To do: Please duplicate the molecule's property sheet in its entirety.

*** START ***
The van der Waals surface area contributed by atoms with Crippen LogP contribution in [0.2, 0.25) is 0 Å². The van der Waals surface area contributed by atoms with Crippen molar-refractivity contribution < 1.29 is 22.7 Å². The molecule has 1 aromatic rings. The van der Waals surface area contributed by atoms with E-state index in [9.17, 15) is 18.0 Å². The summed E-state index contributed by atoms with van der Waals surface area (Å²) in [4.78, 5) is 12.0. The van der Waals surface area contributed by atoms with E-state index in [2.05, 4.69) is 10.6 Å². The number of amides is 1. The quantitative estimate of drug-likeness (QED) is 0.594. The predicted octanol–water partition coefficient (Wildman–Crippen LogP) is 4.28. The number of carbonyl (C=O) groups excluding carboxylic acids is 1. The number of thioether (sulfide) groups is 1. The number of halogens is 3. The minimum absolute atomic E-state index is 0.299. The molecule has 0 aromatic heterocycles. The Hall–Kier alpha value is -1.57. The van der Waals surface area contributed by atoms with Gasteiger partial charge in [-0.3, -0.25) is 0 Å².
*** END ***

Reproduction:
The van der Waals surface area contributed by atoms with Crippen LogP contribution in [0.2, 0.25) is 0 Å². The van der Waals surface area contributed by atoms with Crippen molar-refractivity contribution < 1.29 is 22.7 Å². The molecule has 1 aromatic rings. The van der Waals surface area contributed by atoms with E-state index in [9.17, 15) is 18.0 Å². The summed E-state index contributed by atoms with van der Waals surface area (Å²) in [4.78, 5) is 12.0. The van der Waals surface area contributed by atoms with E-state index in [2.05, 4.69) is 10.6 Å². The number of amides is 1. The quantitative estimate of drug-likeness (QED) is 0.594. The predicted octanol–water partition coefficient (Wildman–Crippen LogP) is 4.28. The number of carbonyl (C=O) groups excluding carboxylic acids is 1. The number of thioether (sulfide) groups is 1. The number of halogens is 3. The minimum absolute atomic E-state index is 0.299. The molecule has 0 aromatic heterocycles. The Hall–Kier alpha value is -1.57. The van der Waals surface area contributed by atoms with Gasteiger partial charge in [-0.3, -0.25) is 0 Å².